A glimpse into traditional Japan while riding and hiking over backstreets through the rice fields and hills of Japan’s countryside. With stunning accommodation and food selections throughout the whole week, a perfect combination of cycling, hiking and cultural visits under the fall colors of October!
I was incredibly fortunate to join the NIKKO National Park Bike & Hike Tour by Ride Experience / Bicycle Tours JP in October 2020.
After a surprisingly easy and short train ride from Tokyo – with my bicycle in hand – I met my fellow tour cyclists and our tour guide Tetsuya Yamamoto at his shop at the Nasu Garden Outlet.
Just a short briefing later we were off on our first day riding together traversing the Nasu Highlands. The route was thoughtfully planned over small streets passing rice fields, through an old onsen town with its wooden ryokan style hotels and a ride over a suspension bridge where we couldn’t miss a great photo opportunity.
For lunch we sat around a wooden irori, a traditional Japanese sunken hearth, grilling fresh river fish and cooking a noodle hotpot over the open fire. It was hard to leave the warm atmosphere and chit chat behind to mount the bicycles again, but we were rewarded later in the afternoon with a night at a traditional onsen ryokan hotel where we soaked in the hot baths under a star-filled sky.
I thought it couldn’t get better, but was proven wrong.
The following days continued to become a magical delightful tour, experiencing the peak of autumn colors on a hike on the slopes of Mt. Nasu, chatting with locals on the side of the roads about their animal stock and produce, visiting a sake brewery and miso shop, talking to a pottery artist and visiting grand zen temples in the deep forests, where we could feel the serenity and peaceful harmony built into the old design.
Even a rainy day wouldn’t stop us and with Yamamoto-san always ready with a plan B when needed, we were even able to admire, among many others, some of the original wood prints of the ‘One Hundred Famous Views of Edo’ by the famous ukiyo-e artist Utagawa Hiroshige, considered the last great master of that tradition, at a local art museum.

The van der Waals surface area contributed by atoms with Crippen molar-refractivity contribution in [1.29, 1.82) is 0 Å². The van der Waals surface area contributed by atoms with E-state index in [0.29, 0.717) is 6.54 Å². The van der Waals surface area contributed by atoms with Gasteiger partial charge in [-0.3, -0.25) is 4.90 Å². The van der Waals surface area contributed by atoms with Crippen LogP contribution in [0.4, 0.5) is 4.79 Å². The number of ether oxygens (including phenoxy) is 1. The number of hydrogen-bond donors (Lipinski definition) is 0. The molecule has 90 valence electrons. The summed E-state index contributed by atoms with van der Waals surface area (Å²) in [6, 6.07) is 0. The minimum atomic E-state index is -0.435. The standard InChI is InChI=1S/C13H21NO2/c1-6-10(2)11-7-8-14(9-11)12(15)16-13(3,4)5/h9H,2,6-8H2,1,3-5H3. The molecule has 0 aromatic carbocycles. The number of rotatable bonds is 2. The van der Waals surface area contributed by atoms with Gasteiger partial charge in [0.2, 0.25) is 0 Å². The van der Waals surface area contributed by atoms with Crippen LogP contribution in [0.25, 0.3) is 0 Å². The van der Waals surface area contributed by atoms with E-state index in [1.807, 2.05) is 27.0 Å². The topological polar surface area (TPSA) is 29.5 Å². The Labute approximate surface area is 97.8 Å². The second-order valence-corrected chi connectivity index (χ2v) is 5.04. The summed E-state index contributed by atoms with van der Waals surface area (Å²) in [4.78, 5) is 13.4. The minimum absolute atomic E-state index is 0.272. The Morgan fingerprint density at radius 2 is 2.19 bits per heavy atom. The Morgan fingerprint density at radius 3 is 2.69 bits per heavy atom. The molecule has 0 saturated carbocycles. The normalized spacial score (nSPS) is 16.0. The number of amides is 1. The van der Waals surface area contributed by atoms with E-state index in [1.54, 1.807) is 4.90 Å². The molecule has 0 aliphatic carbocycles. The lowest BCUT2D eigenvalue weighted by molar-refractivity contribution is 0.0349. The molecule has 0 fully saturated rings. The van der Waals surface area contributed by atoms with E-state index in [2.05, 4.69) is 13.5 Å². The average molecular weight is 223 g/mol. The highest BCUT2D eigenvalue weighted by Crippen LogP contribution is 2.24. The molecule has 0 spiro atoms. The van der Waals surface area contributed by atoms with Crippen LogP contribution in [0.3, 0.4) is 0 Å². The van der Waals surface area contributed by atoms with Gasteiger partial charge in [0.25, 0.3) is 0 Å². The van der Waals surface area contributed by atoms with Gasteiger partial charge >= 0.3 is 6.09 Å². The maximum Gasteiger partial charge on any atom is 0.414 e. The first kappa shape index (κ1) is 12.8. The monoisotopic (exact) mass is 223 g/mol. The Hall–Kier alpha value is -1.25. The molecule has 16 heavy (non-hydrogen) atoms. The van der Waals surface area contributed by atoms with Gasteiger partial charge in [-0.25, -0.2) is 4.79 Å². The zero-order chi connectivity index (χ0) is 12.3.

The accommodation was all in traditional renovated Japanese hotels and residences and if it wasn’t for the cycling, I would call this a gourmet tour, offering an amazing range of traditional Japanese food, kaiseki-ryori (a traditional multi-course Japanese dinner), bento style breakfasts, local specialities like ayu (fresh water trout) and yuba dishes (silky tofu skin) and coffee breaks with ice cream from local dairy farms and traditional Japanese sweets.
One night we even stayed at the oldest Western style hotel in Japan, built at the end of the 19th century, and were surprised with a full course French dinner.
Every day was like no other, allowing us to experience Japan and it’s culture by exploring the outdoors; cycling, hiking and stopping for cultural highlights.
The route was thoroughly planned and put together by Yamamoto-san and worked out perfectly even with some adjustments made due to two days of rain.
I can heartily recommend this tour to every bike enthusiast.
by Barbara Kuhn